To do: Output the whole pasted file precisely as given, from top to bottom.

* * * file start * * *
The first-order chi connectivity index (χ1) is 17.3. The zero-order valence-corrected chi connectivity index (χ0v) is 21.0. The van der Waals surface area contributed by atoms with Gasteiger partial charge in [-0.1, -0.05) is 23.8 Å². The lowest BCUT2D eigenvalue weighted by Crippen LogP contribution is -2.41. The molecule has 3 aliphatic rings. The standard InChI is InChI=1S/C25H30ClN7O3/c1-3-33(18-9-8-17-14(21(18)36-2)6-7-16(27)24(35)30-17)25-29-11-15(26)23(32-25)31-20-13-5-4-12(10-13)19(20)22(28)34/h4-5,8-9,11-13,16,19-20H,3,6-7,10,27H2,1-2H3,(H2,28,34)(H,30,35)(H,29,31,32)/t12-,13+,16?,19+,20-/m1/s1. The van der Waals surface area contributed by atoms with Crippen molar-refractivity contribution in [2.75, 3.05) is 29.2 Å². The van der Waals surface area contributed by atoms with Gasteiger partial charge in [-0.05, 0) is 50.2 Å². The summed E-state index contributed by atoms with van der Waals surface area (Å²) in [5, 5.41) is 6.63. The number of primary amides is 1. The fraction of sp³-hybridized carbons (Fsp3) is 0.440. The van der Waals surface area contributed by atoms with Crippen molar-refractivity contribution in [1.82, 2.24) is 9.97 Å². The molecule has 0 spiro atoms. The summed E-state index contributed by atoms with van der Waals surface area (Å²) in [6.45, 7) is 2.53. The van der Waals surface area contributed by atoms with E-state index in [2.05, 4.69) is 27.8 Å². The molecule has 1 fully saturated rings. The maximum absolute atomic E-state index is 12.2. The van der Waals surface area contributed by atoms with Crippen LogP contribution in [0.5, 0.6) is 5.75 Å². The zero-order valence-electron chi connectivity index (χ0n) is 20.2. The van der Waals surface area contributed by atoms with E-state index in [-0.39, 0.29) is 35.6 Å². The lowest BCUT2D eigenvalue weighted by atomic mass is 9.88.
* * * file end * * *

The first-order chi connectivity index (χ1) is 17.3. The zero-order valence-corrected chi connectivity index (χ0v) is 21.0. The van der Waals surface area contributed by atoms with Gasteiger partial charge in [-0.1, -0.05) is 23.8 Å². The lowest BCUT2D eigenvalue weighted by Crippen LogP contribution is -2.41. The molecule has 3 aliphatic rings. The standard InChI is InChI=1S/C25H30ClN7O3/c1-3-33(18-9-8-17-14(21(18)36-2)6-7-16(27)24(35)30-17)25-29-11-15(26)23(32-25)31-20-13-5-4-12(10-13)19(20)22(28)34/h4-5,8-9,11-13,16,19-20H,3,6-7,10,27H2,1-2H3,(H2,28,34)(H,30,35)(H,29,31,32)/t12-,13+,16?,19+,20-/m1/s1. The van der Waals surface area contributed by atoms with Crippen molar-refractivity contribution in [2.75, 3.05) is 29.2 Å². The van der Waals surface area contributed by atoms with Gasteiger partial charge in [-0.05, 0) is 50.2 Å². The summed E-state index contributed by atoms with van der Waals surface area (Å²) in [5, 5.41) is 6.63. The number of primary amides is 1. The fraction of sp³-hybridized carbons (Fsp3) is 0.440. The van der Waals surface area contributed by atoms with Crippen molar-refractivity contribution in [1.82, 2.24) is 9.97 Å². The molecule has 0 spiro atoms. The summed E-state index contributed by atoms with van der Waals surface area (Å²) in [6.45, 7) is 2.53. The van der Waals surface area contributed by atoms with E-state index in [2.05, 4.69) is 27.8 Å². The molecule has 1 fully saturated rings. The maximum absolute atomic E-state index is 12.2. The van der Waals surface area contributed by atoms with Crippen LogP contribution in [0.5, 0.6) is 5.75 Å². The zero-order valence-electron chi connectivity index (χ0n) is 20.2. The van der Waals surface area contributed by atoms with E-state index in [-0.39, 0.29) is 35.6 Å². The lowest BCUT2D eigenvalue weighted by atomic mass is 9.88.